Hello and welcome! We’re celebrating so many lovely picture book releases this year and to help us do that we have a summer picture book giveaway for you!
TULIP AND DOUG by Emma Wood and Carla Martel
THE LULLABY MONSTERS by Cynthia Mackey and Paula Nasmith
BENJAMIN’S BLUE FEET by Sue Macartney
LULLABY MONSTERS book swag (stickers, book plates, etc.)
I can’t wait to send out prizes to the lucky winner. Have you entered the giveaway yet?
Here’s how to enter:
Leave a comment here on this blog and you will be entered into a random draw. You can also retweet the Twitter post for a second entry. You must be 19 years or over to enter. Winner will be chosen by random draw. Contest closes July 15, 2020 at midnight Pacific time. Good luck!
Happy Monday! Welcome to the Kid Lit Love blog series where we spread a little love around our small and friendly writing community! Thanks for stopping by. Today, we feature illustrator, Emma Reynolds and her bookRescuing Mrs. Birdley, written by Aaron Reynolds. It is published by Simon and Schuster Young Readers and the release date is July 9, 2020.
Rescuing Mrs. Birdley
Publisher: Simon & Schuster Books for Young Readers (June 30, 2020)
Length: 40 pages
Grades: P – 3
Ages: 4 and up
Synopsis –In this wildly charming and fantastically imaginative story by the New York Times bestselling author of Creepy Carrots and Creepy Pair of Underwear, a young animal expert knows just what to do when she spots her teacher in the wild.
Miranda is an animal expert. Or at least, she watches a lot of Nature Joe. Nature Joe is incredible. He rescues animals, returning them to their natural habitat.
Mrs. Birdley is a teacher. The natural habitat of a teacher is a classroom.
So when Mrs. Birdley escapes school and ends up wild, loose, and confused at the local grocery store, Miranda knows just what to do: she must use her brain, her guts, and her extensive knowledge of Nature Joe to rescue Mrs. Birdley—at any cost!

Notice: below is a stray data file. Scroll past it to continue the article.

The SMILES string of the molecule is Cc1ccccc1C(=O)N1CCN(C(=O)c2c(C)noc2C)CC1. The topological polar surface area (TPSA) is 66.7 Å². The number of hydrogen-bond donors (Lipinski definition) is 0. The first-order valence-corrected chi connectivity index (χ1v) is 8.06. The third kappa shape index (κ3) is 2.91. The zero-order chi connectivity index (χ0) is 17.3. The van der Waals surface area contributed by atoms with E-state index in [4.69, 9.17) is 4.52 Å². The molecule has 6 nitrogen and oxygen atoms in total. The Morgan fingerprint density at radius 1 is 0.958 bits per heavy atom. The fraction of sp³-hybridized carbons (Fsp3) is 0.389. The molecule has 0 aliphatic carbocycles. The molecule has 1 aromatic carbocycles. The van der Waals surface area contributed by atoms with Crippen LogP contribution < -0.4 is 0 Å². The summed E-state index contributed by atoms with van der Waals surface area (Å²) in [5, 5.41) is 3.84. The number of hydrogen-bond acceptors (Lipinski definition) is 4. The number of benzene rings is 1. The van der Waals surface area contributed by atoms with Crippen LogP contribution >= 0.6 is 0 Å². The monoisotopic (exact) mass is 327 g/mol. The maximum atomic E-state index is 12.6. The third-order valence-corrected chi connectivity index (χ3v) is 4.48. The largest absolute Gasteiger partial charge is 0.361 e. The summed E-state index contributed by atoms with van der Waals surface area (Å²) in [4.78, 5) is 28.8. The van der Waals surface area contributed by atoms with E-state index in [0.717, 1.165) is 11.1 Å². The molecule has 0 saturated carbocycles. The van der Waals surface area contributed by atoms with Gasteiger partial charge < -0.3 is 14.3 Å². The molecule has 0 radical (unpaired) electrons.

This delightfully over-the-top picture book illustrated by newcomer Emma Reynolds explores the weirdness of seeing a teacher outside of school and will have young readers laughing out loud every time they read.
It is a pleasure to feature Emma Reynolds, illustrator of the book here on the blog. Emma took the time to answer a few questions for you.
QUESTIONS –1. Tell us how you came to illustrate books for children – It’s been my dream to illustrate books since I was 5 years old! I’ve always loved drawing since I can remember, and I used to make little books and staple them together when I was a kid. I studied art at University, and fell in love with the puzzle solving aspect of planning a picture book. I signed with my agent in summer 2018 and have my first illustrated book coming out this summer, it’s so exciting! Aaron’s manuscript was such a joy to work on, and I’m so happy to have been able to illustrate Miranda and bring her to life – an adventurous, outgoing and wildly hilarious little girl!
2. What is your favourite part about illustrating a book? My favourite part is thumbnailing the book, and coming up with the characters and portraying the hilarious moments! Plus, I got to draw lots of animals which I love doing (Including ring-tailed lemurs, which are adorable!) Miranda was so much fun to design, I wanted to give her this BIG mane of hair, that would fly behind her when she was feeling proud like a cape, and droop down when she was sad. It is a great way to have another part of her that accentuates her emotions 🙂
3. Share a piece of advice for children’s illustrators. Draw what YOU want to draw! Be authentic to yourself and what you’d like to create – rather than making a portfolio out of what you think people want to see. The work you really care about and comes from the heart will be your best work – and other people can tell 🙂